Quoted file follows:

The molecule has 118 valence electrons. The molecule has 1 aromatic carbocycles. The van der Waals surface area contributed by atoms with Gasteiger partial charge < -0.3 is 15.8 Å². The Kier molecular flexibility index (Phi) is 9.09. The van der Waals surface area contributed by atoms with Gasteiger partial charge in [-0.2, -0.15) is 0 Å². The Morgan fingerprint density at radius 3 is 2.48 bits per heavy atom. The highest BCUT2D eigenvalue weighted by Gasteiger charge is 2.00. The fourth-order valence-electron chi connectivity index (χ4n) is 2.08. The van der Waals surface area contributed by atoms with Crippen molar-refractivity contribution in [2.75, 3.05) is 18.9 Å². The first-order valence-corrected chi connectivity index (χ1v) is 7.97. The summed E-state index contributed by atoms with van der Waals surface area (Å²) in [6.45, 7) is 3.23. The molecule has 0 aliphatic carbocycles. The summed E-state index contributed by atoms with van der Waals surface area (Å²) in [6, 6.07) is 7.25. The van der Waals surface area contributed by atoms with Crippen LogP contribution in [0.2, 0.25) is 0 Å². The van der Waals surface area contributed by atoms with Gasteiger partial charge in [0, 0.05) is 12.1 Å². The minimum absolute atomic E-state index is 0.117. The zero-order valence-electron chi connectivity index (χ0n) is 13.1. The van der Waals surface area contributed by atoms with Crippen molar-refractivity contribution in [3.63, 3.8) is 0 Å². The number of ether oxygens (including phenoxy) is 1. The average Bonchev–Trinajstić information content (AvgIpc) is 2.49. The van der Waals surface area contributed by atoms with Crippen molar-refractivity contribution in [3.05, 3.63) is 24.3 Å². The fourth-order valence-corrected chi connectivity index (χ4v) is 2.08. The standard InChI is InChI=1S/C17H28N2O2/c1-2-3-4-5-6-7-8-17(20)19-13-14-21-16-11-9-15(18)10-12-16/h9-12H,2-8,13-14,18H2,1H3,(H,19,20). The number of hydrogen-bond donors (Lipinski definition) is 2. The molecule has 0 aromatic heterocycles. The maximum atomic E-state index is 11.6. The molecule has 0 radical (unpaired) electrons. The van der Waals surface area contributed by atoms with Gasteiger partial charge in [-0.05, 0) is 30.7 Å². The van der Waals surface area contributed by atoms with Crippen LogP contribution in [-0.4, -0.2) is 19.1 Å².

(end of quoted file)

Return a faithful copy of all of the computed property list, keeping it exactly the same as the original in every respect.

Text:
The molecule has 118 valence electrons. The molecule has 1 aromatic carbocycles. The van der Waals surface area contributed by atoms with Gasteiger partial charge < -0.3 is 15.8 Å². The Kier molecular flexibility index (Phi) is 9.09. The van der Waals surface area contributed by atoms with Gasteiger partial charge in [-0.2, -0.15) is 0 Å². The Morgan fingerprint density at radius 3 is 2.48 bits per heavy atom. The highest BCUT2D eigenvalue weighted by Gasteiger charge is 2.00. The fourth-order valence-electron chi connectivity index (χ4n) is 2.08. The van der Waals surface area contributed by atoms with Crippen molar-refractivity contribution in [2.75, 3.05) is 18.9 Å². The first-order valence-corrected chi connectivity index (χ1v) is 7.97. The summed E-state index contributed by atoms with van der Waals surface area (Å²) in [6.45, 7) is 3.23. The molecule has 0 aliphatic carbocycles. The summed E-state index contributed by atoms with van der Waals surface area (Å²) in [6, 6.07) is 7.25. The van der Waals surface area contributed by atoms with Crippen LogP contribution in [0.2, 0.25) is 0 Å². The van der Waals surface area contributed by atoms with Gasteiger partial charge in [0, 0.05) is 12.1 Å². The minimum absolute atomic E-state index is 0.117. The zero-order valence-electron chi connectivity index (χ0n) is 13.1. The van der Waals surface area contributed by atoms with Crippen molar-refractivity contribution in [3.63, 3.8) is 0 Å². The number of ether oxygens (including phenoxy) is 1. The average Bonchev–Trinajstić information content (AvgIpc) is 2.49. The van der Waals surface area contributed by atoms with Crippen molar-refractivity contribution in [3.05, 3.63) is 24.3 Å². The fourth-order valence-corrected chi connectivity index (χ4v) is 2.08. The standard InChI is InChI=1S/C17H28N2O2/c1-2-3-4-5-6-7-8-17(20)19-13-14-21-16-11-9-15(18)10-12-16/h9-12H,2-8,13-14,18H2,1H3,(H,19,20). The number of hydrogen-bond donors (Lipinski definition) is 2. The molecule has 0 aromatic heterocycles. The maximum atomic E-state index is 11.6. The molecule has 0 radical (unpaired) electrons. The van der Waals surface area contributed by atoms with Gasteiger partial charge in [-0.05, 0) is 30.7 Å². The van der Waals surface area contributed by atoms with Crippen LogP contribution in [-0.4, -0.2) is 19.1 Å².